The Guardians was released in 2011
Here we are. Two last posts, not counting the wrap up post. Can’t believe we’re almost at the end.
What got us here? One collection and eight books. Which left two novels. ‘The Guardians’ and ‘The Killing Circle.’ Finally, after the stunning ARC that was ‘The Residence’ I knew I had to finally get over my fear of finishing Andrew’s books.
So, really, why hadn’t I read these yet?
Well yes, part of it was my concern that I might stumble upon a Pyper book I didn’t enjoy. But, the real reason I’d not read ‘The Guardians’ yet was ridiculous. I stumbled upon a poor review of it on Goodreads. It swayed me. It got to me. It wasn’t detailed, it wasn’t an in-depth analysis of the novel. No, it was some crappy 2 star review that said something like “poor attempt at a haunted house book.” Some junk like that. And for whatever reason, that review stuck in my head and stayed there.
But, then I looked at the calendar and chuckled. It was going to be May soon. One year ago I did an attempt at Pyper-May-Nia! I wanted to actually do it well this year, something worthy of what Andrew has brought to my life. I knew I needed to read them all, and I flipped a coin and voila – ‘The Guardians’ was next.
This may very well be the first Canadian coming-of-age story I’ve read. It’s set in a small Canadian town and is small-town personified. Hell, Andrew could very well have walked the streets of Burton, where I grew up and set it there. I was stunned. Between the main character having a neurological condition, the heading back home after being away for so long story line and the inevitable running into old acquaintances, Andrew crafted a pure gem. But underneath all of that – this was one of the finest haunted house, paranormal stories I’ve ever read. It left me shattered in places, scared to death in others and the characters were so well done, I easily pictured those friends I had so many years ago in their places.
I make no secrets that I struggle to process where I came from. How things unraveled and while some of it was my fault, some of it was my former friends fault as well. I see it when I go back and run into them in Overwaitea, or at Carson’s Corner. I feel it when I see them post throwback photos and I’m never in them. It’s a point of my life that is filled with such joy but also such incredible sorrow.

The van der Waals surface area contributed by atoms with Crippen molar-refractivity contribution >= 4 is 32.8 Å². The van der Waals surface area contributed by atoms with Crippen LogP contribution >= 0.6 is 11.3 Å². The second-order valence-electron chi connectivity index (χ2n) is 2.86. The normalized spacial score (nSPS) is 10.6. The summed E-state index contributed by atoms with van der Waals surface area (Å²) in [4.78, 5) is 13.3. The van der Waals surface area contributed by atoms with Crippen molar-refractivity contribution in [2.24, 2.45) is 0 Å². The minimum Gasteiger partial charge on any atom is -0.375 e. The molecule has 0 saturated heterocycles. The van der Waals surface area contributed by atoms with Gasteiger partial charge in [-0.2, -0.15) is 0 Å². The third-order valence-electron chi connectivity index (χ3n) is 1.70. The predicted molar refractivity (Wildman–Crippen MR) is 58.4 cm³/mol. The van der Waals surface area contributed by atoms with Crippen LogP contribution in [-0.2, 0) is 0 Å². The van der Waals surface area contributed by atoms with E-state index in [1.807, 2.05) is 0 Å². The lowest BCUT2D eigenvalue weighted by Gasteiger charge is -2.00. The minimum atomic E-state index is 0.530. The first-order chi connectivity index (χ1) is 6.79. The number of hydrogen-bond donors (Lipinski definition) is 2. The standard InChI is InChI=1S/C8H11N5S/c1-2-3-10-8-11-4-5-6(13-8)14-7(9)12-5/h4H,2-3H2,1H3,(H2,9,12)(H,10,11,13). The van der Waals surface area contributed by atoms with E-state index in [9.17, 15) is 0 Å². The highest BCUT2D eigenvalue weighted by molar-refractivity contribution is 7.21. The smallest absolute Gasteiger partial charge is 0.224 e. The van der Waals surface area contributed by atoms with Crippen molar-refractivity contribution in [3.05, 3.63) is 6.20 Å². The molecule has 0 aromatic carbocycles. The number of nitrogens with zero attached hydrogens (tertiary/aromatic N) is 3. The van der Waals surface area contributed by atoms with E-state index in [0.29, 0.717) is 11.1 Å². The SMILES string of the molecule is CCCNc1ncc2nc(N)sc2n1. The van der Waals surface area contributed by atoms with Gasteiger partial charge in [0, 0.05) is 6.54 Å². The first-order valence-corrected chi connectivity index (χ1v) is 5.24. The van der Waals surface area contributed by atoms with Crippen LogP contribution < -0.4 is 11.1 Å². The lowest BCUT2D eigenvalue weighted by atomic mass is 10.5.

‘The Guardians’ covers so much of those feelings. Once again, it seems like Pyper has written a book just for me and its an odd thing. I read a book like this and I want to message Andrew and just gush about it, but I try to walk that line of fan well. I don’t want to come off as crazy or pushy or too fan-boy (although I probably have and Andrew has been kind enough to not block me yet!) I imagine a lot of readers discover this with books they love. It’s a strange place to be, much like it’s a strange place when you go back home.
Andrew sets the tone with this book with two key lines. The first was that small towns have a way of forgetting the past. Bingo. Absolutely correct. Again, every time I go back to visit I am constantly surprised to see who is married to who now and who has kids with who.
The second line, which is a familiar refrain, is that you can’t always go home again.
Watching our main character try and come to grips with the death of a childhood friend as well as the clutch this haunted house has on their group was fantastic.
Once again, Andrew delivered a ‘must-read’ book.
When I finished reading this I was truly blown away.
I had already contacted Andrew and asked if he’d be up to another Pyper-May-Nia! and if so, would he be on board to be a bit more in depth. He kindly agreed.
I told him that I just needed to read ‘The Killing Circle’ and I would send him the book specific questions.
When I finished ‘The Guardians’ I was sure that I’d found my new favorite book of all time.
That was before I read ‘The Killing Circle.’